•   *The desire to “exit” is based on the punitive / shaming stigma; if there’s no stigma,       districts / schools might not want to exit
  •   *Schools who demonstrate improvement should be able to exit with continued financial supports
  •   *The notion of “what gets you in, gets you out” works with some added flexibility / adaptability
  •   *Schools should create portfolios of evidence to establish improvement and change
  •   *Broader indicators than identification test scores might get a school identified, but
    more should be required to establish improvement
  •   *Multiple indicators aligned to systems health / improvement
  •   *Stronger ties to educator effectiveness and instruction

    WHERE WERE GOING
    At our May 18
    th meeting, the School Improvement Workgroup will continue to engage in discussions focusing on the various elements of the improvement process including further refinement of the principles discussed in April. Additionally, the workgroup will engage in discussions on some of the federal requirements and flexibility with set-aside funds to support direct services to students.

    By the end of the day, we hope to have some strong proposals for frameworks in each of the four areas as well as clear proposed actions for direct services to students. This process will continue through our final meeting on June 28th.

You can read the update from the Accountability work group here. Read the Standards and Assessment update herepage2image21000

Sunday, May 22, 2016

ESSA Workgroups Meet: Standards and Assessment

This is the second of four posts regarding the ESSA workgroups meeting in Oregon to create Oregon's new system under ESSA. These are summaries released from each workgroup. Today we post the Standards and Assessment Workgroup's recap/next steps. Find more information about this workgroup here.   More on the other workgroups to come. 


Standards & Assessment Workgroup: Where We’ve Been and Where We’re Going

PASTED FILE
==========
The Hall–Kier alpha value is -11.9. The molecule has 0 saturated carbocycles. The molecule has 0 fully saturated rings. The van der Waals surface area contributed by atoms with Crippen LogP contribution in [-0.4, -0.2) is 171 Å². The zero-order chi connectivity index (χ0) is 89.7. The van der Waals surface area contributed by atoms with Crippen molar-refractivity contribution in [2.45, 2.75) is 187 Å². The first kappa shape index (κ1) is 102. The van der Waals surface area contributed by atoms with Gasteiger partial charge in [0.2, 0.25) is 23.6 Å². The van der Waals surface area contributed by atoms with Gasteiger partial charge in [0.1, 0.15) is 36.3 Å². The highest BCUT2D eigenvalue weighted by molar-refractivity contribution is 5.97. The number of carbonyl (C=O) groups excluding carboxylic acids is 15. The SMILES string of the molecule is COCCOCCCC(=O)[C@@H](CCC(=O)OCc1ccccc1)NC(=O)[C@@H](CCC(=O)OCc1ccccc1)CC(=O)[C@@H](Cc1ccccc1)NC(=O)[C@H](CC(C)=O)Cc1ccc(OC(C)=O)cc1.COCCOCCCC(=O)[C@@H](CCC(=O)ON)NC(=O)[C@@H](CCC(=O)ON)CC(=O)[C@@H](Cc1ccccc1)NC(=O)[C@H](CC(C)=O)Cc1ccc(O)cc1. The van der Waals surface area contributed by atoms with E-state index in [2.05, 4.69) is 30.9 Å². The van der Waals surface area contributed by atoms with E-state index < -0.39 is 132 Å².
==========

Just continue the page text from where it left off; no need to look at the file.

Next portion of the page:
WHERE WEVE BEEN
The Standards & Assessment Workgroup has been charged with considering how best to support districts in implementing the state’s rigorous content standards and how best to tailor our state’s assessment system to meet both the requirements under the Every Student Succeeds Act (ESSA) and the needs of students and educators to improve student outcomes throughout students’ PK-20 experience.

Work Group Progress
The Standards & Assessment Workgroup identified a long-
term vision for how Oregon’s assessment system can best meet the needs of all students and reached a shared understanding of the purpose of different types of assessments:
 
*Our Long-Term Vision: To most effectively ensure the right fit of assessment tools to the desired outcome, we need a comprehensive and balanced assessment system that includes formative and interim assessments to inform student-level instructional decisions in addition to our current summative assessments that measure systems-level outcomes. To get there we need:
o More time, professional development, and state support around formative and interim assessment practices (not tied to systems accountability)
o Reduced emphasis (and time spent) on the statewide summative assessment (supports systems accountability)


*Summative Assessments (such as Oregon’s current statewide tests) are designed to determine how much knowledge and skills groups of students (e.g. programs, schools, districts, and states) have acquired over a long period of time and are administered after instruction has occurred. These assessments are primarily used for systems (e.g., schools and districts) accountability purposes but may also be used in some instances to measure student-level outcomes.

 *Interim assessments are designed to determine the progress of groups of students based on focused elements of content. While their structure may be similar to summative assessments, they typically focus on a narrower set of content or skills and are administered periodically throughout the year (e.g., at the end of a particular unit).

*Formative assessments are a process that supports learning and is used while a student is still engaged in instruction. Formative assessments are often thought of as assessments for learning rather than assessments of learning.

Ongoing Discussions